Make the Requirements Granular and Size It Using User Stories
We need to do more than simply track the "hours" spent working on requirements. We need to determine how much requirements we can get to "done" within the timeframe of our sprint. The key to doing that is to break the requirements into measurable units and to determine how many of those units we can complete each sprint. 

The first step is to make the requirements granular; this can be done by breaking them into user stories (as described in A Short Guide to Writing Software Requirements). This way we can measure how many user stories we are getting done each sprint.

However, user stories are not all the same level of effort; some are bigger or smaller than others. To compensate for this fact, we need to estimate, not how long it will take to complete each story, but rather, the relative size of each story by comparing them to each other.

To be useful for measurement purposes, we need to do it quantitatively. One technique is to assign each story a rank or score in terms of points, called "story points". The story points should represent relative scale. In other words, if a particular user story has a score of "1", then a story that is twice as big should get a "2", and a story four times as big should get a "4". Different combinations of stories that add up to the same number of points should represent similar levels of total effort. Using a consistent set of story point assignments helps standardize the estimating process. The most popular method is to use the "Fibonacci" sequence, which is to use the following set of numbers: 1, 2, 3, 5, 8, 13, 21. Other number sets are possible to use, but it helps if the gap between points is enough to clearly differentiate levels of effort, yet not so big that story sizes can be vastly different. Any story greater than 21 points should be subdivided into smaller stories if possible.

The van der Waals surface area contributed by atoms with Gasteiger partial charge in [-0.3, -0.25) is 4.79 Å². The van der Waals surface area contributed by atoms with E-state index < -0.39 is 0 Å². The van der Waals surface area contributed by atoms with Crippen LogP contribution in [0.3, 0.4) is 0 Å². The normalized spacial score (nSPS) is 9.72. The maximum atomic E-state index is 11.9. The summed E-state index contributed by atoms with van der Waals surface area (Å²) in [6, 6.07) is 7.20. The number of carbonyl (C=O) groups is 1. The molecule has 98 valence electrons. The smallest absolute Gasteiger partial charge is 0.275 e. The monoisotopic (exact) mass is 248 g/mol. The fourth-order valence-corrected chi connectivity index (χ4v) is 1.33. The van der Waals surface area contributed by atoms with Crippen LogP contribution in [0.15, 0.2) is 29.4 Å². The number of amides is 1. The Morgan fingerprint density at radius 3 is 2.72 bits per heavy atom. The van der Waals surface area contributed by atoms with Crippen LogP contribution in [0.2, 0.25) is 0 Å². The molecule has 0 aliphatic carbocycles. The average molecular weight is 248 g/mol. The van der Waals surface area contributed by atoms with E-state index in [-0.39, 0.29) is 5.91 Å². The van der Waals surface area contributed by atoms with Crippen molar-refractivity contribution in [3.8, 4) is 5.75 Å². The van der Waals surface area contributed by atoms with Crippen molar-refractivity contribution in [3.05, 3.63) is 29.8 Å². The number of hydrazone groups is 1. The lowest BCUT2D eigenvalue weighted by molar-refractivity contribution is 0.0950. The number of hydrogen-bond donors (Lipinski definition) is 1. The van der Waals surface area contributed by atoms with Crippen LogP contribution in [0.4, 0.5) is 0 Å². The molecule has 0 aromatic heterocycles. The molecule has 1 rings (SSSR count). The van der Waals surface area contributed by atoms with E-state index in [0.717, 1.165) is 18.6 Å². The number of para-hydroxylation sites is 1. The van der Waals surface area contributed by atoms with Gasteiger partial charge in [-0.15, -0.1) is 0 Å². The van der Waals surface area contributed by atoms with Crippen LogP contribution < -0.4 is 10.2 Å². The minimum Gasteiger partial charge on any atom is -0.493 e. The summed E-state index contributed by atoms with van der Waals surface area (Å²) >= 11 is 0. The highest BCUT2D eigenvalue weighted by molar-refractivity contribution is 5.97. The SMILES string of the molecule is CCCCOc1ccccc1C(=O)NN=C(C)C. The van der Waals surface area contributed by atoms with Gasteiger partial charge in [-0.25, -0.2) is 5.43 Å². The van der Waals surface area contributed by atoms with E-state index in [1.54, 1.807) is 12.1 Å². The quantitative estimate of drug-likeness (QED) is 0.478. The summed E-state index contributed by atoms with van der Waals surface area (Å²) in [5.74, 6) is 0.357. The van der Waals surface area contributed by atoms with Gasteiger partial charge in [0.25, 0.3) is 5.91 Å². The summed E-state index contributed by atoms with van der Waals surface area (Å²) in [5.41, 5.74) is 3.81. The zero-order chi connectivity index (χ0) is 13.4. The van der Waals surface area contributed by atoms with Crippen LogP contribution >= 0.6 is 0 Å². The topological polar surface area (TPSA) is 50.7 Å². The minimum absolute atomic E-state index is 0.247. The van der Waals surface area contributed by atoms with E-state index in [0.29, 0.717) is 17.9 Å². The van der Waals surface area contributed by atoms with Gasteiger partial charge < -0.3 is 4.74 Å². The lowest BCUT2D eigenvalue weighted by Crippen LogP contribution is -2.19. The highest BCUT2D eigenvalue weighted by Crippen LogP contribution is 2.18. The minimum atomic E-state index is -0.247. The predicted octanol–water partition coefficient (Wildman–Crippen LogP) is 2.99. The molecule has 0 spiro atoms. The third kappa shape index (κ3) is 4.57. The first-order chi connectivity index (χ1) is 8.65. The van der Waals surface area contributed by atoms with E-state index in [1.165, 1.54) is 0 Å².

When assigning story point values, one should consider the same costs, risks, and uncertainties we looked at in predictive estimating. If a story has a fair amount of uncertainty, for example, or will require a lot of testing, or has a complicated deployment, those are all reasons to bump up its story points. This is why estimating story points is not just the domain of the developers, but the responsibility of an entire cross-functional team, which can assess all the considerations for sizing a story, beyond just "coding".

Story Points are an Abstraction Layer